Flyover bones laid bare by neglect
Burrabazar: Chunks of concrete have come off the outer wall of the Brabourne Road flyover, exposing the steel reinforcement within. A sign beside the damaged portion, as seen from Strand Road, screams "Danger. Khatra. Bipad" in bold red letters.
The signage is meant to act as a height warning for heavy goods vehicles but has ended up being an unintended disclaimer that anyone who uses the flyover does so at great personal risk.
Portions of the Brabourne Road flyover, a 40-year-old structure, look bad enough to inspire a chain of panic-mongering WhatsApp forwards. But this isn't just about judging a bridge by its cover. A survey done last year before the first of two East-West Metro tunnels passed under the bridge had revealed that the structure was short on maintenance.
The 1.2km flyover from Burrabazar to Brabourne Road is among the busiest in the city because of its proximity to Howrah and location in the central business district. Ironically, the structure is under the care of the Calcutta Port Trust, the same agency that follows a strict maintenance protocol for the cantilever Howrah bridge.
Like the public works department, whose maintenance of the collapsed Majerhat bridge has been found to be pathetically poor, the port authorities have apparently ignored the health of the Brabourne Road flyover despite warnings about its afflictions.
In its report to the Calcutta Municipal Corporation and the port trust, the Kolkata Metro Rail Corporation (KMRC) had specified what was wrong with the flyover. "The survey was done for eight spans of the flyover. The report pointed out that the expansion joints and bearings of the structure were not functioning properly," said a state government official who was part of the think tank that decided to close the Brabourne Road flyover between July 6 and 11 last year.
This was the period when the East-West Metro tunnel was being bored right underneath the road on which the piers of the flyover stand.
Bridge expansion joints are separations between two decks and are meant to absorb heat-induced expansion and contraction, vibration and jolts caused by subsidence or earthquakes. Under the deck slab are the girders, supported by bearings designed to absorb the vehicular load.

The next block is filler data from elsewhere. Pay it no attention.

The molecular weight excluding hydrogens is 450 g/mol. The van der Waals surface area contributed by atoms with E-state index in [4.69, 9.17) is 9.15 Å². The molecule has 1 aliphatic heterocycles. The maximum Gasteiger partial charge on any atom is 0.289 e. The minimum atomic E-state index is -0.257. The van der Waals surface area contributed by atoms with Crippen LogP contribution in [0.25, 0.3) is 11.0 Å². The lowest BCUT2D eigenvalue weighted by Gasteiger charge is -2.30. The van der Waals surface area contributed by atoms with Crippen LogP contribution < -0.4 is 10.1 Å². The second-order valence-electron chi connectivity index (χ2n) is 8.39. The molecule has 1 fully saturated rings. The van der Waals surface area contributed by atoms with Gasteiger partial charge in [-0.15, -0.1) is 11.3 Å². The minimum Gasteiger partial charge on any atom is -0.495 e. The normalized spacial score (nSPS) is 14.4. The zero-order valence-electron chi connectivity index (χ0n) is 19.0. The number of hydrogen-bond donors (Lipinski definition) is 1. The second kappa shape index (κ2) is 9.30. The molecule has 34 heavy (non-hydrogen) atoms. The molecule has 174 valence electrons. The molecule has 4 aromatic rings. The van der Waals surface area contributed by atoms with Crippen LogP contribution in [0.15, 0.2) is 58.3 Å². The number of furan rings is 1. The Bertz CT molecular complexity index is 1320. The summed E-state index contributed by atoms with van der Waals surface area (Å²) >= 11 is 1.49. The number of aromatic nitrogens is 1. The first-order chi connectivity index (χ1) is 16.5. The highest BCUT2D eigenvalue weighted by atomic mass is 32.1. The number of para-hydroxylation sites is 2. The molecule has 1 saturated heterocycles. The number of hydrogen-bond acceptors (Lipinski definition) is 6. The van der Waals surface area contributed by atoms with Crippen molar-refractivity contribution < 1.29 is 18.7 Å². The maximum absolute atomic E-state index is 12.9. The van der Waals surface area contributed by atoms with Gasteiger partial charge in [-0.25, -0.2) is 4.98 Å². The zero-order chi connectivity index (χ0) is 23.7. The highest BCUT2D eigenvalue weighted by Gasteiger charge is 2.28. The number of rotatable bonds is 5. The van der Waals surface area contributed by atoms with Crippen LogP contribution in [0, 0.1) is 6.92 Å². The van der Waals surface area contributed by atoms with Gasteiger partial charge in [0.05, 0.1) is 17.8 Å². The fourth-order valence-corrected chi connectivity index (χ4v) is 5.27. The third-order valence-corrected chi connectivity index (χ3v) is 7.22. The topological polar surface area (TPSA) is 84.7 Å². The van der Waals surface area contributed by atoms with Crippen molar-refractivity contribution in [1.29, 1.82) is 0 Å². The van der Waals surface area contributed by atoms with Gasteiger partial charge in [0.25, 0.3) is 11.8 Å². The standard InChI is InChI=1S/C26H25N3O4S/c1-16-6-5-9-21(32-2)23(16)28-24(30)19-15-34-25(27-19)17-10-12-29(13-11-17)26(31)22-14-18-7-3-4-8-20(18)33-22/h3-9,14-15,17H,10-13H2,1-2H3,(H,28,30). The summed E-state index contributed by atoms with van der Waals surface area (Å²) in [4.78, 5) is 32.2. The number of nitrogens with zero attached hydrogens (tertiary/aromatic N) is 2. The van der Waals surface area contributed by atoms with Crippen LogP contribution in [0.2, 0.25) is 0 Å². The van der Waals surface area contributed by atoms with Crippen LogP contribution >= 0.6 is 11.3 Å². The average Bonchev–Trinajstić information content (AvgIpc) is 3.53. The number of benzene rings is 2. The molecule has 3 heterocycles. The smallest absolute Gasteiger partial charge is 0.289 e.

"Most of the eight spans were not in good shape during the survey. They were full of dust and debris. The rubber sockets covering the expansion joints needed replacements along with the bearings," the official said.
More than a year later, the port trust seems to have done little by way of maintenance.
An official said the carriageway of the flyover had been last relaid in 2012-13. The bearings weren't replaced, though.
What makes the flyover even more vulnerable is the constant possibility of container trucks trying to sneak under it and scraping the underside.
"About a year ago, I saw a 10-wheel truck with a container get stuck under the bridge around 11pm . That's when the concrete came off. The tyres of the truck had to be deflated for it to pass under the flyover," said Rajkumar Sonkar, who has shop in the flower market in that area.
The underside of the bridge bears multiple injuries caused by the big boys who have tried to go through.
According to an official of the Howrah Bridge Traffic Guard, there was talk of installing a height barrier a year ago but it never came up. "At night, truck drivers miss the signage because there is no illumination," he said.
Port trust officials were unavailable for comment.